There's no better way to ring in an all-American Summer than with hot dogs, hamburgers, fresh ears of grilled corn, and giant slices of watermelon. But if you're in search of a national adventure, might I suggest scoping out the country's regional food scene? Whether you're in Cincinnati or Central Texas, the United States of America is a veritable chest of gastronomic treasures just waiting to be discovered. A few of my favorite local specialties are right this way.
After I made corned beef this past week, I realized that I knew absolutely nothing about it, other than the fact that it's absolutely delicious. What, exactly, makes it different from that other deli favorite, pastrami? Corned beef and pastrami are both beef cuts that have been cured and cooked. But that's where the similarity ends.
Although brisket is commonly used for both, corned beef can also be made from lean round, while pastrami can also come from navel (plate) and round. Corned beef is first soaked in a salt water brine with pickling spices, then boiled.
The process for pastrami varies widely, but in general, the meat is first cured with a spice rub or soaked in brine. From that point, it's encrusted in peppercorns, then smoked. The beef may be hot-smoked all the way through; if not, it is then steamed or simmered. Were you aware of the difference between the two? Which do you ask for on a reuben?
Source: Flickr User Marshall Astor
For my Fashion Week party, I'm putting together a menu full of iconic New York treats. I'll be hosting the party at my place, but since I want to kick back and have fun too, my dinner menu will be composed primarily of passed items.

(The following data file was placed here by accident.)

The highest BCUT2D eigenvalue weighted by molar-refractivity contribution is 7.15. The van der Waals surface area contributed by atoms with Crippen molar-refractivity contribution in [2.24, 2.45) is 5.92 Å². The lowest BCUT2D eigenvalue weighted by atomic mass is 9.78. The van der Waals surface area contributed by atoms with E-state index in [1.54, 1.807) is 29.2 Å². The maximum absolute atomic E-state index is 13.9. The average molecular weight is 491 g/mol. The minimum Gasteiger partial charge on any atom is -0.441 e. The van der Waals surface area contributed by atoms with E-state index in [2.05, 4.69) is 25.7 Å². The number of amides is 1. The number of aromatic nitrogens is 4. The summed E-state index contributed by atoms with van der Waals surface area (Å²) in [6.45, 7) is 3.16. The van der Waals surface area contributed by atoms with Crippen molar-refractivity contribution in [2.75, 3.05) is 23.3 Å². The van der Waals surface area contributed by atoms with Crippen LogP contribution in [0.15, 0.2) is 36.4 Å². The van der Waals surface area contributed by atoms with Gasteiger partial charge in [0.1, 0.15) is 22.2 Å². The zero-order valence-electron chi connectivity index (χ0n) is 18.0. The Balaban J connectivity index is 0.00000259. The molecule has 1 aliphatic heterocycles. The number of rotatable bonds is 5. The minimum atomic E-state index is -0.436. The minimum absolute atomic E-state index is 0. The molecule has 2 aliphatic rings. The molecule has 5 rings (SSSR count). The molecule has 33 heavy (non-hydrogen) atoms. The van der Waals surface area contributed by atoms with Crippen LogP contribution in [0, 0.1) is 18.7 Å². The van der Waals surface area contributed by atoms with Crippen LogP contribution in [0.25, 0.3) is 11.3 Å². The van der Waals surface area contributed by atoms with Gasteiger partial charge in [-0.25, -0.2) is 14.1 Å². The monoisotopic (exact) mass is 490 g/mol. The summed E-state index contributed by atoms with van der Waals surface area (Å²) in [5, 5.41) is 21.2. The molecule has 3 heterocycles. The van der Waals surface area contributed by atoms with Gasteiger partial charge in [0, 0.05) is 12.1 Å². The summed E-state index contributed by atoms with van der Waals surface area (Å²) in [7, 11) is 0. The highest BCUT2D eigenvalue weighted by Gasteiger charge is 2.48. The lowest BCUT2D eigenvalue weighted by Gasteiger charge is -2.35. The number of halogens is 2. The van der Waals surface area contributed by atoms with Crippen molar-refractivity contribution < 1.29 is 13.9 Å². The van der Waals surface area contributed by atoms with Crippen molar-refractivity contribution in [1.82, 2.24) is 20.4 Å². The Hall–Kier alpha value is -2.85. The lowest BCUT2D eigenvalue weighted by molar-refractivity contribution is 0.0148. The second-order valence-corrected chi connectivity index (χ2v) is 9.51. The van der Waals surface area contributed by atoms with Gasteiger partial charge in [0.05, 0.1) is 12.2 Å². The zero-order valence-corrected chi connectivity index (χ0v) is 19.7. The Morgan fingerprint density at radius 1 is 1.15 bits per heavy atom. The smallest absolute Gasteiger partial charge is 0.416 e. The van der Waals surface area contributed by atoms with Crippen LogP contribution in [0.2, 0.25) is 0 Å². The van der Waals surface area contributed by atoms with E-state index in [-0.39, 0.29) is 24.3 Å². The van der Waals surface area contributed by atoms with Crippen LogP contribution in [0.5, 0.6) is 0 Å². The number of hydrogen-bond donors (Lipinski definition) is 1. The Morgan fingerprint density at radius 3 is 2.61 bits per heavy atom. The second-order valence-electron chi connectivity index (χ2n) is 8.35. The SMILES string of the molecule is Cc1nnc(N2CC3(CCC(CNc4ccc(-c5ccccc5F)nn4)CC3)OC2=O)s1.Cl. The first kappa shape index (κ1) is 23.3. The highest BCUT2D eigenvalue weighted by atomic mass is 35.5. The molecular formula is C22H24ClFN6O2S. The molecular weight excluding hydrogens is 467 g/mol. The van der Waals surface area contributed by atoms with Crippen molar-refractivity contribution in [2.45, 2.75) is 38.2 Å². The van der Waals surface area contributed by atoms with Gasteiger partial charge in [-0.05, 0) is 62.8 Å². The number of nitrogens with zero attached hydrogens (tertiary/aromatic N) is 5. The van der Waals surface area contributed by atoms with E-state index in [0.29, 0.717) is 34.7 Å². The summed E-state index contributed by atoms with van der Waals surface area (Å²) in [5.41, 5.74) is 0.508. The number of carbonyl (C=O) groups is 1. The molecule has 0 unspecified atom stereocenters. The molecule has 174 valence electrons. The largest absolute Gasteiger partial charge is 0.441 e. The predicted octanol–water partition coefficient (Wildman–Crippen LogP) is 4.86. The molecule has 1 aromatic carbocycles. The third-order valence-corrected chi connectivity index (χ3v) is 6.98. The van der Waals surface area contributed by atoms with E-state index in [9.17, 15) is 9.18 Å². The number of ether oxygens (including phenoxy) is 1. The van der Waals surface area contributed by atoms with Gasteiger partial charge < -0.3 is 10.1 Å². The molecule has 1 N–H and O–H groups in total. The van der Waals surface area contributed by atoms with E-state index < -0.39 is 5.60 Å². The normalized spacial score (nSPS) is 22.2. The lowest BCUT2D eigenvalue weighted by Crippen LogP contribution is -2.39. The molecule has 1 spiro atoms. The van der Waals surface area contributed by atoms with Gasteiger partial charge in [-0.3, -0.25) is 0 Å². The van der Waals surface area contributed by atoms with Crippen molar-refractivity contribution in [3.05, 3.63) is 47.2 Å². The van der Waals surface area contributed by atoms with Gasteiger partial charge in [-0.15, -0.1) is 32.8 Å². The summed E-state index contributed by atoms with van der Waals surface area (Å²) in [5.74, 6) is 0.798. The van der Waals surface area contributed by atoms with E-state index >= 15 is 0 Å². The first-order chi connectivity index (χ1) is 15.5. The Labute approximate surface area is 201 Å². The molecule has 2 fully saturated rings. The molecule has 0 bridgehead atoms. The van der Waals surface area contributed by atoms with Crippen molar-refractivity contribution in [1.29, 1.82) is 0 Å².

Homemade pretzels and dill-pastrami bites are not only great snacks, but they're also quintessential New York eats. For something more substantial, I'll be serving a platter of steak with tomato dipping sauce, as well as small plates of Waldorf salad. To put together this effortless party menu, read more
Not only is the Reuben one of my favorite sandwiches, but it's also sort of magical, since it takes three ingredients I'm not wild about (corned beef, rye bread, and thousand island dressing) and turns them into deliciousness. But since I rarely eat thousand island dressing, it ends up spoiling every time I buy it to make Reubens. So to meet my latest craving for this classic sandwich, I altered the recipe slightly, replacing the dressing with spicy mustard and the corned beef with pastrami.
Pastrami is actually a variation on corned beef that involves smoking the meat. It's typically paired with mustard so this Reuben borrows flavors from two familiar sandwiches. Though I couldn't give up the sweet thousand island dressing forever, I must admit that this saltier Reuben was quite delectable. To get the recipe, read more
Looks like I've found my next father/daughter bonding recipe: homemade pastrami! It takes a couple of days and a lot of foil, but the final result appears absolutely scrumptious. — Food Wishes Video Recipes